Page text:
Why the Apple v. Samsung Ruling May Not Hold Up

Why the Apple v. Samsung Ruling May Not Hold Up.

Gizmodo (via Pamela Jones from Groklaw) has run an interesting summary piece on some of the apparent bases that may exist for Samsung to appeal is recent $1B+ pasting by Apple for patent infringement.

Concerns first began to arise from how quickly the jury came back with a verdict. This was compounded when it turns out that the jury made a clear error in calculations in the initial verdict and had to go back in and reform the verdict to correct its error. Then, post-trial some of the jurors began to give information about the deliberation process and more questions began to arise.

The Groklaw article cited by Gizmodo gives a fairly detailed account of some of the issues which could give Samsung an avenue to have the verdict overturned. It will be interesting to see what other potential issues arise and whether Samsung grabs on to them to avoid Apple’s hefty judgment.

VC Transparency is the New Black | TechCrunch

This is a well written article on the desirability of transparency on the part of VCs in their investments. Fortunately this seems to be an imperative that is being embraced by and increasing number of private equity firms in the tech sector.

TechCrunch

When Instagram was bought by Facebook earlier this spring for $1 billion, one question lingering on everyone’s minds was how much VC firm Andreessen Horowitz made on the deal. The firm had made an early investment in the photo sharing startup but then bet against it after Instagram’s pivot by later by supporting a rival.

A few days after the Facebook-Instagram acquisition was announced, the firm’s partner Ben Horowitz took to his blog to not only reveal the back story of the investment in Instagram, but also how much the firm had made off the deal under the terms of the acquisition—$78 million off of a $250,000 investment

Transparency in the VC world is the new black. From the outside, investing terms look like a black box — in goes the company and out comes a cap table. Dialogue that was previously reserved for closed-door, back-office meetings is now taking…

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Apple Awarded $1.049 Billion In Damages As Jury Finds Samsung Infringed On Design And Software Patents | TechCrunch

Apple Awarded $1.049 Billion In Damages As Jury Finds Samsung Infringed On Design And Software Patents | TechCrunch.

Well, perhaps the biggest surprise here was just how quickly the jury came back with the verdict (and perhaps the dollar amount granted). The long and the short of it is, Apple has secured a judgement of over $1B for infringement of Apple’s design and software patents surrounding the iPhone.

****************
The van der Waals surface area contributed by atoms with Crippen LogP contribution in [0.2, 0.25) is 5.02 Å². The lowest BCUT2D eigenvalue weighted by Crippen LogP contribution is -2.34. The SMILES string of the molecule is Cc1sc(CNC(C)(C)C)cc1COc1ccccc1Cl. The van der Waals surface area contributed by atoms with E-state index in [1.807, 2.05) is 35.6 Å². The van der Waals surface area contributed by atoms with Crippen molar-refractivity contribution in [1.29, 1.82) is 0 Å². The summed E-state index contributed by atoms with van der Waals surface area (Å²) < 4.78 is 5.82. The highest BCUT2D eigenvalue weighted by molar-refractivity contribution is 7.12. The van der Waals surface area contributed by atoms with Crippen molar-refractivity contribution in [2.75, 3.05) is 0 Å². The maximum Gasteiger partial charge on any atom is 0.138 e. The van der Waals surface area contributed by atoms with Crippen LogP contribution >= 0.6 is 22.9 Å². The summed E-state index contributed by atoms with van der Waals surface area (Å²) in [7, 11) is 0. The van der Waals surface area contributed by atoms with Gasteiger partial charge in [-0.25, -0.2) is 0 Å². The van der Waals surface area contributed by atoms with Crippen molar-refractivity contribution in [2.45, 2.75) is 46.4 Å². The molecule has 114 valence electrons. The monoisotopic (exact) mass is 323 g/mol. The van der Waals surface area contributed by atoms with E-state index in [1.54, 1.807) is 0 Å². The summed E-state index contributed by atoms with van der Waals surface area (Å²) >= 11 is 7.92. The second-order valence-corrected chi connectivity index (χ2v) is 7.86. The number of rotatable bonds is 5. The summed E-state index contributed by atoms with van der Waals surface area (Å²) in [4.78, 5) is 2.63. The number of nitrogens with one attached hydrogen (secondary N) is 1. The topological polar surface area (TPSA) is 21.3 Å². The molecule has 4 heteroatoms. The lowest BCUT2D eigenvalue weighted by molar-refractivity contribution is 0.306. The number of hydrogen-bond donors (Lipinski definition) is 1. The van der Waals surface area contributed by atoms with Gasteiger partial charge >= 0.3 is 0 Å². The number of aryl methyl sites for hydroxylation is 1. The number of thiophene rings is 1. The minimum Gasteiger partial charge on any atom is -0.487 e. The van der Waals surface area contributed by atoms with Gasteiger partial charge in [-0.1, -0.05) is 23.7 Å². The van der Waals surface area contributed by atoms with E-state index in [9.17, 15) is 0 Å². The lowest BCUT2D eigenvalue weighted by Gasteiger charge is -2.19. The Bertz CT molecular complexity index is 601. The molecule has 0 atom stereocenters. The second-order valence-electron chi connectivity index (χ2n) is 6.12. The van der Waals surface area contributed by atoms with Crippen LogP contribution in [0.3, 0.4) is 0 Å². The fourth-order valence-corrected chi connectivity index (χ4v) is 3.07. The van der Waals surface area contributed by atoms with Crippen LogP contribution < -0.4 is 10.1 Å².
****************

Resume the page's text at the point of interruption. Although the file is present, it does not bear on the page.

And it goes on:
One interesting tidbit from the verdict is that the jury denies all of Samsung’s counterclaims for infringement of its patents.

Unsurprisingly, Samsung is vowing an appeal of the verdict. This battle is far from over, it appears. It will take a while (perhaps through the conclusion of any appeals on the case) to make any firm decisions as to the effect this case will have on the patent landscape. In the short term, however, the verdict is undeniably good fro Apple’s stock and bad for Samsung’s.

Small-Business Finance Platform On Deck Raises $100 Million – Arik Hesseldahl – Enterprise – AllThingsD

via Small-Business Finance Platform On Deck Raises $100 Million – Arik Hesseldahl – Enterprise – AllThingsD.

On Deck Capital is a startup which has created a technology platform aimed at making it easier for lending banks to gather the data they need to properly vet a loan candidate, and for helping that business make payments.

AllThingsD is reporting that On Deck has announced nearly $100 million in new funding.  The capital was raised to give On Deck more capacity to make loans, and demand has been healthy. According to AllThingsD, the company delivered more than $100 million in loan volume over the last 10 months.

This is an interesting project that, hopefully, in conjunction with the crowd-source movement will help need much needed capital to the small business finance sector.

California state legislature approves Location Privacy Act | Ars Technica

via California state legislature approves Location Privacy Act | Ars Technica.

According to an article on Ars Technica, California’s state legislature passed the Location Privacy Act of 2012 (SB-1434) on Wednesday, which would make it mandatory for law enforcement agencies to obtain a warrant before gathering any GPS or other location-tracking data that a suspect’s cell phone might be sending back to its carrier.

This is a different tack than the federal appeals court took last week in a different case. In that case the appeals court ruled that police were allowed to track a GPS coming from a suspect’s prepaid phone without a warrant.
It is clear that there remains a significant divide between courts and jurisdictions on the issue of expectation of privacy and Fourth Amendment search and seizure issues in the electronic age. It may be quite some time before these issues are decided with clarity. In the meantime the privacy debate rages on.